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david yost 27th October 2008 07:49 PM

Any experience here with thin wool felt?
I am trying to come up with a mechanical method to increase the mid-high freq. dispersion of the classic Acoustat 8-9" panels. My first thought is to mask the panels with layers of felt cloth starting about 1/2" from the vertical centerline to the outside edges of the panels. The next layer maybe 1" from the centerline to the edges, etc., all the way to the edges--maybe 5-6 layers in all. The goal is to progressively "widen" the apparent source as frequency goes down. I guess that trial and error with measurements would probably be the best way to do this...but any and all thoughts/suggestions are welcome.


moray james 29th October 2008 08:37 PM

physical damping to shade response of the panel
Did exactly that to a couple of sets of Acoustat's in the early 90's it works and worked well, better I thought than the Spectra approach tho that is supposed to make the load on your amp easier. I removed the felt strips of the back of the panels and treated the back side of the panel the same as the front. I left a vertical strip one inch wide open with no damping then damped the next one inch on either side with a layer of damping abd then used two layers of dqmping to do the remainder of the panel on either side. So three sections zero then light then heavier. Like i said it worked very well. I used a very light misting of 3M 77 to stick the felt down. Both pair are still in service today. On a panel this narrow I really don't see any benefit of more than three sections and if I recall it worked out being symetrical about the two central vertical rows of louvre.

david yost 29th October 2008 09:18 PM

Hi, Moray

That is very encouraging news! You have already done exactly what I would like to do.

At AudioAsylum I recently asked about the prospect of using the center 2 vertical panels of my 6's full range with the outer 4 panels driven by the low frequency transformers only. Have you ever tried this? If it works, I may try the felt masking trick too.

My goal is to get the imaging of the 1+1's (or better) with the bass power of the 6's--best of all worlds.

moray james 29th October 2008 09:30 PM

sort of....
Why not run the two inside vertical panels off of the mid/treble transformer and the remaining four panels off of the bass transformer? That way you can direct yhr inside two panels at your listening location and the other four panels will be angled away from you. That ought to get you close to a 0ne plus 0ne set up but with bass. I would suggest that you felt damp the entire surface (front and back) of the four bass panels as you want to damp out as much mid frequency as possible from those panels. The bass will just fire straight through the damping. You will also gain far better air load on those diaphragms. I did not use felt but non woven polyester material and layered u with the lightest possible misting of spray adhesive so I would not clog the material. The material was sewing interface material from a fabric shop and it does come in different weights. A good thick heavy weighr would eliminate the need for glueing up any layers. Hope this helps.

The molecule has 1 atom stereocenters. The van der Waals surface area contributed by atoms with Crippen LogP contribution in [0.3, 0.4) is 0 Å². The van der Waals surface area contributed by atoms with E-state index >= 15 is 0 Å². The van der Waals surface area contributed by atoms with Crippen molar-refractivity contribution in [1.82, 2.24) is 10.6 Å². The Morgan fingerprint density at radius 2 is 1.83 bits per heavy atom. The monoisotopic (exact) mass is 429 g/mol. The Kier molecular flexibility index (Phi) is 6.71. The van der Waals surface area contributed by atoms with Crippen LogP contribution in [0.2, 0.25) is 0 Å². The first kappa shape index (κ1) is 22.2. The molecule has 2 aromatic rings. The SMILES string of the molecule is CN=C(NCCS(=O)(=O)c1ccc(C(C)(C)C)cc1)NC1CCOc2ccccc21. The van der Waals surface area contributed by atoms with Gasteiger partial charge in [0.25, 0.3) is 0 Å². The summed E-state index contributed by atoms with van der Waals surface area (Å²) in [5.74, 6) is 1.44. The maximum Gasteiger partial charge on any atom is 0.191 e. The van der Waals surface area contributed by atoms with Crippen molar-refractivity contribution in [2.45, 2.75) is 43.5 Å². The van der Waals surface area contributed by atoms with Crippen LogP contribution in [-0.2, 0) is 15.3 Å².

moray james 29th October 2008 10:50 PM

foof for thought...
David there is also no reason why you cannot use a combination of an RC delay as used in the Spectra series (Acoustat) in combination with fabric damping together. Further you can play with the polar response of the speaker a little by damping the whole back section of the main panels while you three layer damp the front side. This will yield a slight cardioide polar pattern which will make speaker placement a little easier. There is lots to read on RC delays over at the Dutch ESL site in case you have not seen it here is a link.

david yost 29th October 2008 11:25 PM

Thanks for the links, Moray. Unfortunately, I am poor with Dutch, but I get the drift...very nice DIY site with very creative people.

moray james 29th October 2008 11:33 PM

google or Bable will give you a fairly good text to read in english. Drawings and pictures show you all the rest.

bear 30th October 2008 05:53 PM


I'd think the "plastic louvres" are a serious issue WRT HF dispersion with the Acoustats...

If you play them outdoors, as I have, one might be amazed at exactly how beamy they actually are. One doesn't get the same sense of the narrowness in a room environment at all...


PS. still wrapping sandwiches! ;)

PPS. can you post the link to the RC delays on the Dutch site? I didn't see it in a quick Google'd look... tnx.

moray james 30th October 2008 11:39 PM

look in the projects...

moray james 31st October 2008 06:03 AM

Bear it depends...
depends on how you look at it you said

"Quote I'd think the "plastic louvres" are a serious issue WRT HF dispersion with the Acoustats...

If you play them outdoors, as I have, one might be amazed at exactly how beamy they actually are. One doesn't get the same sense of the narrowness in a room environment at all..."

If you are looking to have wide dispersion speakers yes the cubes are an issue. If you are looking for a directional speaker then they are a bonus. My good buddy Ger has some 0ne plus 0nes and when driven on any one of several good amps that he has they do not exhibit the head in the vice that I first noticed when I listened to them several decades ago on ams such as the HAFLER. Not saying they are not directional but the difference between a good amp that will handle the load and one that onlt tolerates the load is substantial. Me I am a directional kind of guy so you know my bias. Amps that run well but only put up with the load just do not show what these speakers can do. As always I recommend that owners get their diaphragm charge up to 5 Kv the difference is amazing. Only costs a few bucks. Do it do it now. Over and out.

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